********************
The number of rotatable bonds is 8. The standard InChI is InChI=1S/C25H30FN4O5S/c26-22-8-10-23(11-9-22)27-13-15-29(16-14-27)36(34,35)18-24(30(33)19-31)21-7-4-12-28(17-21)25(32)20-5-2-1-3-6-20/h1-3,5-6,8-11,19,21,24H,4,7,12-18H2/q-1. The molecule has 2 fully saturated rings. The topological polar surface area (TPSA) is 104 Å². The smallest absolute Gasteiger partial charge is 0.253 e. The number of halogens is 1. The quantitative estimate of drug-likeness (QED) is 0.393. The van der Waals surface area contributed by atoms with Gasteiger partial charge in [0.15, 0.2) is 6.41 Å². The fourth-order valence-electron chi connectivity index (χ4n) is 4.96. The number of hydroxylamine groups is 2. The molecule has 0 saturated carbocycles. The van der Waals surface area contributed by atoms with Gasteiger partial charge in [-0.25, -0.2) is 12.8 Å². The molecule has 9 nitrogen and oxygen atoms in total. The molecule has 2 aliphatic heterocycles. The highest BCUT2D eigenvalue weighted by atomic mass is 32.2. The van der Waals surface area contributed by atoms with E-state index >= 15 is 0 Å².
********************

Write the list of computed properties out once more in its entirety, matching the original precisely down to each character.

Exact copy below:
The number of rotatable bonds is 8. The standard InChI is InChI=1S/C25H30FN4O5S/c26-22-8-10-23(11-9-22)27-13-15-29(16-14-27)36(34,35)18-24(30(33)19-31)21-7-4-12-28(17-21)25(32)20-5-2-1-3-6-20/h1-3,5-6,8-11,19,21,24H,4,7,12-18H2/q-1. The molecule has 2 fully saturated rings. The topological polar surface area (TPSA) is 104 Å². The smallest absolute Gasteiger partial charge is 0.253 e. The number of halogens is 1. The quantitative estimate of drug-likeness (QED) is 0.393. The van der Waals surface area contributed by atoms with Gasteiger partial charge in [0.15, 0.2) is 6.41 Å². The fourth-order valence-electron chi connectivity index (χ4n) is 4.96. The number of hydroxylamine groups is 2. The molecule has 0 saturated carbocycles. The van der Waals surface area contributed by atoms with Gasteiger partial charge in [-0.25, -0.2) is 12.8 Å². The molecule has 9 nitrogen and oxygen atoms in total. The molecule has 2 aliphatic heterocycles. The highest BCUT2D eigenvalue weighted by atomic mass is 32.2. The van der Waals surface area contributed by atoms with E-state index >= 15 is 0 Å².